The median income for a household in the city was $44,463, and the median income for a family was $55,270. Males had a median income of $41,938 versus $26,853 for females. The per capita income for the city was $24,199. About 3.5% of families and 5.2% of the population were below the poverty line, including 6.2% of those under age 18 and 5.4% of those age 65 or over.
The City of Vandalia boasts several seasonal festivals and events, such as the annual Oktoberfest in the autumn, the Homecoming parade in the fall, and the Air Show & Parade in the summer. They also host a firework show, The Star-Spangled Celebration. Other events include "Taste of Vandalia", a culinary event, and the Vandalia Corporate Challenge. St. Christopher Catholic Church also hosts the Vandalia Fair every summer, one of the largest in the Miami Valley.
Parks and Recreation
Vandalia is a top-rated parks and recreation community. Vandalia has over thirty parks in the area. Some of the larger ones include Helke Park and the Vandalia Sports Complex. It is also home to the Taylorsvile Metropark, home to the historic village of Tadmor. Vandalia also is home of the Vandalia Recreation Center, a highly popular recreational facility.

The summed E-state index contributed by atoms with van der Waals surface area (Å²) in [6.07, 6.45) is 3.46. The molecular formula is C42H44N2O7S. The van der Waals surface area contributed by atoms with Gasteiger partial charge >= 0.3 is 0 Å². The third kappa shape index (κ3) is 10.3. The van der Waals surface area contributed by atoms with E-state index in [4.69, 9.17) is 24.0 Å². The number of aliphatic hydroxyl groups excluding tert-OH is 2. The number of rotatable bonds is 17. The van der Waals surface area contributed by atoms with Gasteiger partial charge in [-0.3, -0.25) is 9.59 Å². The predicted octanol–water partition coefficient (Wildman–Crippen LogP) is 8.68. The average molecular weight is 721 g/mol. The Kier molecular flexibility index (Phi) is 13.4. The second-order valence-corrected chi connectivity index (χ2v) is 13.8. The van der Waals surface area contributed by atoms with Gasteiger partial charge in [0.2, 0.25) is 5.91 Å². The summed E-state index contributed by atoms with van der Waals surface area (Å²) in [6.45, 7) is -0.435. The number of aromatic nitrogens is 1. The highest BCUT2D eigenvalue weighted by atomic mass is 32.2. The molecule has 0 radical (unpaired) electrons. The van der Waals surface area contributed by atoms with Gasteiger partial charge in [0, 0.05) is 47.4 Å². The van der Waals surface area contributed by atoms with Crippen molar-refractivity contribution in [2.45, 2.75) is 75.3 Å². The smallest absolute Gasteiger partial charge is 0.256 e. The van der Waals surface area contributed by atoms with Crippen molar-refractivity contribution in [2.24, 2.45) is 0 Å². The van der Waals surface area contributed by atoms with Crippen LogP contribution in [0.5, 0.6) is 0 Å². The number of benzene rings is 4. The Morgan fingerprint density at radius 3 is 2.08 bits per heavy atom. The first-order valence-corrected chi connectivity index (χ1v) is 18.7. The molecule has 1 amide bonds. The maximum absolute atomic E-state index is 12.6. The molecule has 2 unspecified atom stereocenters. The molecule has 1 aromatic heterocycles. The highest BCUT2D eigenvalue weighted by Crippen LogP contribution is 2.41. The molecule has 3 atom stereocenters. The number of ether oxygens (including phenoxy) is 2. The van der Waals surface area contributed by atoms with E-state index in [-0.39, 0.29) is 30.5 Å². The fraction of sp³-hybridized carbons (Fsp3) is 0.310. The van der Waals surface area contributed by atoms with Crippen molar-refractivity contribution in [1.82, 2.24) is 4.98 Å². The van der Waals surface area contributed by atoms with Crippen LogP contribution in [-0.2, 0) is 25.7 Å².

- Vandalia-Butler City School District is one of only two districts to win the excellency rating every year since 2005. The schools have shown constant improvement and Butler High School is one of the top in the state of Ohio in the social studies area of study. The school district has built a new middle school designed by SHP Leading Design based in Cincinnati, and the district has also renovated and enlarged Butler High School. The school won the All-Sports Trophy several times in the 1990s and 2000s.
St. Christopher Catholic School is one of the top performing private schools in the area.
Creative Images Institute of Cosmetology is based in Vandalia.
The Western Ohio Japanese Language School (オハイオ西部日本語学校 Ohaio Seibu Nihongo Gakkō), a part-time Japanese supplementary school, previously held its classes at the Northridge / Vandalia-Butler Preschool in Vandalia.